By now the manuscript was ready for beta readers. I promised my relatives a copy but kept them waiting while I finished some edits. One aunt in her eighties complained that at this rate she might not be around to finally read the thing. My uncle asked how it was going. I could hear the other aunt’s fingers drumming from her home in California.

They were eager to read.


I emailed the pdf to the California aunt. She immediately responded with family stories triggered by my chapters, as well as helpful editorial suggestions and a factual correction.

“For the duration of the reading it was as though my sister were alive, in front of me with all of her strife and fury…” she wrote me when she finished reading. “You’ve done yourself proud, Heidi.”

My beloved writers’ groups responded to this news with jubilance.

Meanwhile, I invited my other aunt, and my uncle and his wife of 50+ years, to my home, where I presented them with coil-bound copies. We spent a convivial weekend enjoying a charcuterie board, tacos, wine, and quiet time as they turned pages.

They didn’t offer encouragement, though my uncle remarked that his avid reading signaled his interest, and his wife dissolved into tears at one point, acknowledging the painful path our family had been forced to take in tangling with my mother.

In my beta reader guidelines, a one-page menu of suggestions I developed for first-time readers on what kind of comments would be most helpful, I had asked for their feedback within a month—one week away as I write this. I’ve invited them back for a second weekend to close that loop. After all, this was a business arrangement: their access to my full work in exchange for their editorial catches and family history tweaks.

No reply yet.

Offering feedback can be challenging when you’re not used to it. 

No reason to be nervous, I want to tell them. You’re in safe hands here. It’s going to be all right.

Heidi Croot lives in Northumberland County, Ontario, Canada, and is working on a memoir. Her corporate writing has appeared in numerous trade publications, and her creative work in the Los Angeles Review of Books, Brevity, Linea magazine, Writescape, the WCDR anthology Renaissance, and elsewhere. You can reach Heidi on Twitter @heidicroot.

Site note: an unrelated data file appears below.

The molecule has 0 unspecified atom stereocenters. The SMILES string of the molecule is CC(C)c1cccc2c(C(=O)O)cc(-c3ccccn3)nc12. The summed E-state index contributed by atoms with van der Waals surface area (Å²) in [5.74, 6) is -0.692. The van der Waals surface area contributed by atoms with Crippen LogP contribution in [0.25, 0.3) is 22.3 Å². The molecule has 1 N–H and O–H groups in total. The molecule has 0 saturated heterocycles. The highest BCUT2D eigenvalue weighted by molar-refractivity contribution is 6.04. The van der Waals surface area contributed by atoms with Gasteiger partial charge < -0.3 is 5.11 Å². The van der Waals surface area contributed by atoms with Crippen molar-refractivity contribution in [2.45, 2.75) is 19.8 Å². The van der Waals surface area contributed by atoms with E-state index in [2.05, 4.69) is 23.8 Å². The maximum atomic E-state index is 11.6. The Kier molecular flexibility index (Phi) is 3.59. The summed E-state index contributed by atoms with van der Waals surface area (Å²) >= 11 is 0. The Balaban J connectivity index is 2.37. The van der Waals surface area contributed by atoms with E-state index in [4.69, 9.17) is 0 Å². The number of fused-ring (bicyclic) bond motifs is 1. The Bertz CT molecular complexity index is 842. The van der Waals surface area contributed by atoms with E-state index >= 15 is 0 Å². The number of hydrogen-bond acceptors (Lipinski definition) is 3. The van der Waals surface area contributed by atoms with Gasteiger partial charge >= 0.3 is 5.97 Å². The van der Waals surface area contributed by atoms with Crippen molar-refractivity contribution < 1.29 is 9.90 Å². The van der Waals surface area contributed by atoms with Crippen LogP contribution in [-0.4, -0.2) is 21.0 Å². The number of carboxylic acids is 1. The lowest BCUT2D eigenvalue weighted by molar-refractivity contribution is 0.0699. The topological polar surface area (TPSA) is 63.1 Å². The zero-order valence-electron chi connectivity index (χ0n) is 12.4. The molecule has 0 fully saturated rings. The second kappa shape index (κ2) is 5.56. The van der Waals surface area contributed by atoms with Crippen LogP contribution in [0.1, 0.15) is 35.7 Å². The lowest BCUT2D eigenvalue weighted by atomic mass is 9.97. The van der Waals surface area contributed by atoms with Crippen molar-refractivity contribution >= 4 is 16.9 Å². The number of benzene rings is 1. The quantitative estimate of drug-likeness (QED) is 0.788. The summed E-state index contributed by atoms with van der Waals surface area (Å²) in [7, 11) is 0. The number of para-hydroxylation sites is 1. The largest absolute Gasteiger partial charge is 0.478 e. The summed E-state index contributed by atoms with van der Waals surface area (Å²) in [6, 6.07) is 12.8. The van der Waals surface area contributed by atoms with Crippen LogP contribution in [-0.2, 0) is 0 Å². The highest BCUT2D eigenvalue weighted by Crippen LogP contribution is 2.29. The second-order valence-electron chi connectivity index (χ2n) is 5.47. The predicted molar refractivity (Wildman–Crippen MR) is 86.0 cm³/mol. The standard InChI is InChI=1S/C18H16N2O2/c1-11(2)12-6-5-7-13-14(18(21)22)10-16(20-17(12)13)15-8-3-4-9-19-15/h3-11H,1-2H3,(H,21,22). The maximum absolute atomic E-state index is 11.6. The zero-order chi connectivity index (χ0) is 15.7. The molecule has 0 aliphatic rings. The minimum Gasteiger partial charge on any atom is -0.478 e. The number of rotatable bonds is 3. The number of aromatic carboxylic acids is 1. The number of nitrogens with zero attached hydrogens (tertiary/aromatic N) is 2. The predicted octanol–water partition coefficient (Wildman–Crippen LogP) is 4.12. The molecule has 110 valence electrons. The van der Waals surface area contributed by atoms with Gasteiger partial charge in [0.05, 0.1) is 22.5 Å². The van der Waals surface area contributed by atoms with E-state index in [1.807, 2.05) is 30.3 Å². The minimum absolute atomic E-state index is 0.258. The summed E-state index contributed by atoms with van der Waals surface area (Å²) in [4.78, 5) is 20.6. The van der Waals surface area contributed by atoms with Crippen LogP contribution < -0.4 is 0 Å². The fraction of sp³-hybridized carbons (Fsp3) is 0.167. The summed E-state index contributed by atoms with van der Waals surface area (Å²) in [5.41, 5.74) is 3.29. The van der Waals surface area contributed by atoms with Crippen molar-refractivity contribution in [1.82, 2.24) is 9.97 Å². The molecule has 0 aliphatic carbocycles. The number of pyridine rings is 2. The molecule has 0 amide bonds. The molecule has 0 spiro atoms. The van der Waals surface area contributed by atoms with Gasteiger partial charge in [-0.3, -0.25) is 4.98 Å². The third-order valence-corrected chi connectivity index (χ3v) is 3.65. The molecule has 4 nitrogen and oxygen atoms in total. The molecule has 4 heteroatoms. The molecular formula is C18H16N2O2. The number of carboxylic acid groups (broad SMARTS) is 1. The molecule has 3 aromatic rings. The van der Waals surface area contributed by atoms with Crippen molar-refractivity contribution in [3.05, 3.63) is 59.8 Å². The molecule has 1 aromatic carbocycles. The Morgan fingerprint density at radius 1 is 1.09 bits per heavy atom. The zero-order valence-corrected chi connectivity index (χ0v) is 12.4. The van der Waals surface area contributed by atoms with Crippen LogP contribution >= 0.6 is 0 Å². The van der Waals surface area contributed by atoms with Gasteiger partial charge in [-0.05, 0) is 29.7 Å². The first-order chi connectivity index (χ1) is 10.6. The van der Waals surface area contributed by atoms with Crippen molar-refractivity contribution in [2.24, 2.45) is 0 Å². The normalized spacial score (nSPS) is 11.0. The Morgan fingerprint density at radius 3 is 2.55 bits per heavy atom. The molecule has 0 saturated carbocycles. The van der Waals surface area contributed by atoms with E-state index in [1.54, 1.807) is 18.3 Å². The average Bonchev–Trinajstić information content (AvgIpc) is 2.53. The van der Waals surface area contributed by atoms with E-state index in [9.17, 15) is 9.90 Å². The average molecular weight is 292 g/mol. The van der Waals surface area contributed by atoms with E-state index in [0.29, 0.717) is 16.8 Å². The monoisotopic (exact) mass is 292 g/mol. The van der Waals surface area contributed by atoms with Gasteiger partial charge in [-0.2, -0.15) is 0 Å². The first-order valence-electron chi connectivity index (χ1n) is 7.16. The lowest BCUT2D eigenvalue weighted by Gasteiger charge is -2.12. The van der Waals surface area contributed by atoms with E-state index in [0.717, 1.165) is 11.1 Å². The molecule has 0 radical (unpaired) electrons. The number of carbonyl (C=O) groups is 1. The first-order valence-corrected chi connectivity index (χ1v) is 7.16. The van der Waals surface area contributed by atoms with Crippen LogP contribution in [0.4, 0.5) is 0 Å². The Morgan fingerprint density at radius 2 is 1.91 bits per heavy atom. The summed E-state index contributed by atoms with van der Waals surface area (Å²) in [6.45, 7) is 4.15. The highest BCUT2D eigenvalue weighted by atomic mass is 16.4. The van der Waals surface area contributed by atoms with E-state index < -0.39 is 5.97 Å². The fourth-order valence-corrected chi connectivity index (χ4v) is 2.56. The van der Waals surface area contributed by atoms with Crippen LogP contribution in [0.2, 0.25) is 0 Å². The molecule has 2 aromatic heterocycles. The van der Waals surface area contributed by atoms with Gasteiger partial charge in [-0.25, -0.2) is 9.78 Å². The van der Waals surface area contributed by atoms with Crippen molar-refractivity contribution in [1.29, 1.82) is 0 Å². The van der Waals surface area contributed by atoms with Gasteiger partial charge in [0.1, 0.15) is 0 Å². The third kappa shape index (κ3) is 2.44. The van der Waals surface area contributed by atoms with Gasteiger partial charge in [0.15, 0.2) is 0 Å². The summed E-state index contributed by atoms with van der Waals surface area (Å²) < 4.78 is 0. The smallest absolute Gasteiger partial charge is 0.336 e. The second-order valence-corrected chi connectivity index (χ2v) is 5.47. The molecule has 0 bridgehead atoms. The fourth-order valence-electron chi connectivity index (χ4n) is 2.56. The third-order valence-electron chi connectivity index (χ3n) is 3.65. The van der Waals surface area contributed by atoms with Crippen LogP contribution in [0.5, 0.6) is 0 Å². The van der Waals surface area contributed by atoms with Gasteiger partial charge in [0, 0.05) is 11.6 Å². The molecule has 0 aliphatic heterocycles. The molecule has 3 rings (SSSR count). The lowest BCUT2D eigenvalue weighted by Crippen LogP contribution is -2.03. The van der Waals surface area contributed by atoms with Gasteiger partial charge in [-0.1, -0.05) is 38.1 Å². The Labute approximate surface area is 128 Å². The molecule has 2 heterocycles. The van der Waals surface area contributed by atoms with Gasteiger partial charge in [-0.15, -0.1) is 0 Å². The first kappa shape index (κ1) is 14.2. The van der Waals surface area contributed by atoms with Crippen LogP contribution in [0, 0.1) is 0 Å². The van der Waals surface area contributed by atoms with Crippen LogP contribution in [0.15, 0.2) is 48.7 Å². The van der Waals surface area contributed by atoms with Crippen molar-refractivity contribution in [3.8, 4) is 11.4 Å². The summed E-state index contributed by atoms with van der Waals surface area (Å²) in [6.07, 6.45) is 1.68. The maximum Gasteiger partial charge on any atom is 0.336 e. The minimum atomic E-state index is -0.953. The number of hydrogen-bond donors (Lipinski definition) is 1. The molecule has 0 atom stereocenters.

Puerto Rico and Jaquira Diaz’s Ordinary Girls

November 22, 2021 § 3 Comments

By Ashley Espinoza

I grapple with my identity as a Puerto Rican. My mother is Puerto Rican, but she was born in America. When my grandfather was eight he moved to New York and when he turned eighteen he joined the United States Army and spent his years as a father moving his family all over America and various countries. Though my mom has been to Puerto Rico more times than I have, she has never lived there. My grandmother was born in Puerto Rico but was mostly raised in the United States, in New York and Chicago. I have the Puerto Rican blood, but my culture has been mostly lost.

So when I picked up the book Ordinary Girls by Jaquira Díaz and read that it was a book about her life in Puerto Rico and Miami as well as Puerto Rico’s history with colonization I knew it was the book for me. Díaz is Puerto Rican, like me, my mother, and both of her parents. Though, unlike Díaz, I have only been to Puerto Rico twice in my life. Once when I was two-years-old and have no memory of it, but plenty of photos to prove I was there; a photo of my mother and I jumping into a lake, me at a payphone, and more photos of me visiting a family-owned grocery store. I visited again at twenty-two when my grandpa invited me to Puerto Rico over Christmas break. I had the chance to visit a family orchard, to eat oranges picked right from the tree. I took shots of pitorro, a moonshine rum, at each home I visited.

Jaquira Díaz grew up in Puerto Rico until she was eight years old, then she moved to Miami. She writes about Puerto Rico in details and memories like those of my mother’s, like hearing the coquis, small frogs, sing at night. Díaz gives a description of Puerto Rico that makes me feel at home, although Puerto Rico has never been my home.